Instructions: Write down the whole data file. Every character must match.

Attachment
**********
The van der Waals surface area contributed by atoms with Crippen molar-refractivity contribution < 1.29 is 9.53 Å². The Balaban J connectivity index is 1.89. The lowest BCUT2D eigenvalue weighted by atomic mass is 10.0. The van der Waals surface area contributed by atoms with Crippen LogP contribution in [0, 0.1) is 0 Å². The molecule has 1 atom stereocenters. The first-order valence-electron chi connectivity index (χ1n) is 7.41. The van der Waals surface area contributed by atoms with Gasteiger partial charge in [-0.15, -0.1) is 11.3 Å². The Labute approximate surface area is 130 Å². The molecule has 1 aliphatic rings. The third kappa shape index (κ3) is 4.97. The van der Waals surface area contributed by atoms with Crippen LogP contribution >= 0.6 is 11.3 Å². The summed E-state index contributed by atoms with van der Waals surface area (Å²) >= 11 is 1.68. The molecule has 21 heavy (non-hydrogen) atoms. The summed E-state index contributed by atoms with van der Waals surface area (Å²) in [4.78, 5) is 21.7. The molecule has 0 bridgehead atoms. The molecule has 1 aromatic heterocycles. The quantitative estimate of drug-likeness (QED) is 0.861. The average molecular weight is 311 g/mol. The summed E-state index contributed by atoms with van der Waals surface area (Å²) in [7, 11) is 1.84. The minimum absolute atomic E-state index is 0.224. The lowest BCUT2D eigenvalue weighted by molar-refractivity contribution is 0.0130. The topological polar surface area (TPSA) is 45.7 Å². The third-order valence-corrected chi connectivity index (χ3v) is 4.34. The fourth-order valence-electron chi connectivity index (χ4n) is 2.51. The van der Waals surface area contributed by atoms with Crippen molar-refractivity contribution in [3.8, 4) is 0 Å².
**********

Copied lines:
The van der Waals surface area contributed by atoms with Crippen molar-refractivity contribution < 1.29 is 9.53 Å². The Balaban J connectivity index is 1.89. The lowest BCUT2D eigenvalue weighted by atomic mass is 10.0. The van der Waals surface area contributed by atoms with Crippen LogP contribution in [0, 0.1) is 0 Å². The molecule has 1 atom stereocenters. The first-order valence-electron chi connectivity index (χ1n) is 7.41. The van der Waals surface area contributed by atoms with Gasteiger partial charge in [-0.15, -0.1) is 11.3 Å². The Labute approximate surface area is 130 Å². The molecule has 1 aliphatic rings. The third kappa shape index (κ3) is 4.97. The van der Waals surface area contributed by atoms with Crippen LogP contribution >= 0.6 is 11.3 Å². The summed E-state index contributed by atoms with van der Waals surface area (Å²) >= 11 is 1.68. The molecule has 21 heavy (non-hydrogen) atoms. The summed E-state index contributed by atoms with van der Waals surface area (Å²) in [4.78, 5) is 21.7. The molecule has 0 bridgehead atoms. The molecule has 1 aromatic heterocycles. The quantitative estimate of drug-likeness (QED) is 0.861. The average molecular weight is 311 g/mol. The summed E-state index contributed by atoms with van der Waals surface area (Å²) in [7, 11) is 1.84. The minimum absolute atomic E-state index is 0.224. The lowest BCUT2D eigenvalue weighted by molar-refractivity contribution is 0.0130. The topological polar surface area (TPSA) is 45.7 Å². The third-order valence-corrected chi connectivity index (χ3v) is 4.34. The fourth-order valence-electron chi connectivity index (χ4n) is 2.51. The van der Waals surface area contributed by atoms with Crippen molar-refractivity contribution in [3.8, 4) is 0 Å².